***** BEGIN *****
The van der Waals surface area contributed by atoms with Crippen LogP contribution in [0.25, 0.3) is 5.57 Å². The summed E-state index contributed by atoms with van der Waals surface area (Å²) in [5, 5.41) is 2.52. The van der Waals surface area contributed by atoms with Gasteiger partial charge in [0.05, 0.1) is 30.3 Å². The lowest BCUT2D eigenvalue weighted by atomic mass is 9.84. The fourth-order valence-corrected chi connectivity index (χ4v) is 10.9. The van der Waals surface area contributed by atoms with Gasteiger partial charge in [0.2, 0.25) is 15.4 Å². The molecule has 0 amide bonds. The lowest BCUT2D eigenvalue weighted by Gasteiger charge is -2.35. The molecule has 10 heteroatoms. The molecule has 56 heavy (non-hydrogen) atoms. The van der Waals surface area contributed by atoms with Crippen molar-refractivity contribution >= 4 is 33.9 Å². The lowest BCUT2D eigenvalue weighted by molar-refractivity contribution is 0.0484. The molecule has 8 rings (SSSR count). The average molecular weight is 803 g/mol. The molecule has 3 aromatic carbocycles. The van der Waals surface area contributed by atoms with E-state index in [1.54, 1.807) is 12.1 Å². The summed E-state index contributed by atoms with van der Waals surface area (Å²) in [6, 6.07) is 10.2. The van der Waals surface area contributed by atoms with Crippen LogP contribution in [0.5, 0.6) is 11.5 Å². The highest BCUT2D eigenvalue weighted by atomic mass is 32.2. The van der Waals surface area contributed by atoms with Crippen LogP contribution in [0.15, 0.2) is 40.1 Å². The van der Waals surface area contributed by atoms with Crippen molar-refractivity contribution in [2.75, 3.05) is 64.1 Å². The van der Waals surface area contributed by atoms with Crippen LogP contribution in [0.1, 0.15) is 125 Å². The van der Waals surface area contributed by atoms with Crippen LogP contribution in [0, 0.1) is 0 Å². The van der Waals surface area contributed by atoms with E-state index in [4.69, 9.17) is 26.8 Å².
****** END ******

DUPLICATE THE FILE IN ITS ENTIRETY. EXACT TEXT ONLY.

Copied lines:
The van der Waals surface area contributed by atoms with Crippen LogP contribution in [0.25, 0.3) is 5.57 Å². The summed E-state index contributed by atoms with van der Waals surface area (Å²) in [5, 5.41) is 2.52. The van der Waals surface area contributed by atoms with Gasteiger partial charge in [0.05, 0.1) is 30.3 Å². The lowest BCUT2D eigenvalue weighted by atomic mass is 9.84. The fourth-order valence-corrected chi connectivity index (χ4v) is 10.9. The van der Waals surface area contributed by atoms with Gasteiger partial charge in [0.2, 0.25) is 15.4 Å². The molecule has 0 amide bonds. The lowest BCUT2D eigenvalue weighted by Gasteiger charge is -2.35. The molecule has 10 heteroatoms. The molecule has 56 heavy (non-hydrogen) atoms. The van der Waals surface area contributed by atoms with Crippen molar-refractivity contribution >= 4 is 33.9 Å². The lowest BCUT2D eigenvalue weighted by molar-refractivity contribution is 0.0484. The molecule has 8 rings (SSSR count). The average molecular weight is 803 g/mol. The molecule has 3 aromatic carbocycles. The van der Waals surface area contributed by atoms with E-state index in [1.54, 1.807) is 12.1 Å². The summed E-state index contributed by atoms with van der Waals surface area (Å²) in [6, 6.07) is 10.2. The van der Waals surface area contributed by atoms with Crippen LogP contribution in [0.5, 0.6) is 11.5 Å². The highest BCUT2D eigenvalue weighted by atomic mass is 32.2. The van der Waals surface area contributed by atoms with Crippen LogP contribution in [0.15, 0.2) is 40.1 Å². The van der Waals surface area contributed by atoms with Crippen molar-refractivity contribution in [2.75, 3.05) is 64.1 Å². The van der Waals surface area contributed by atoms with Crippen LogP contribution in [0.1, 0.15) is 125 Å². The van der Waals surface area contributed by atoms with Crippen LogP contribution in [0, 0.1) is 0 Å². The van der Waals surface area contributed by atoms with E-state index in [4.69, 9.17) is 26.8 Å².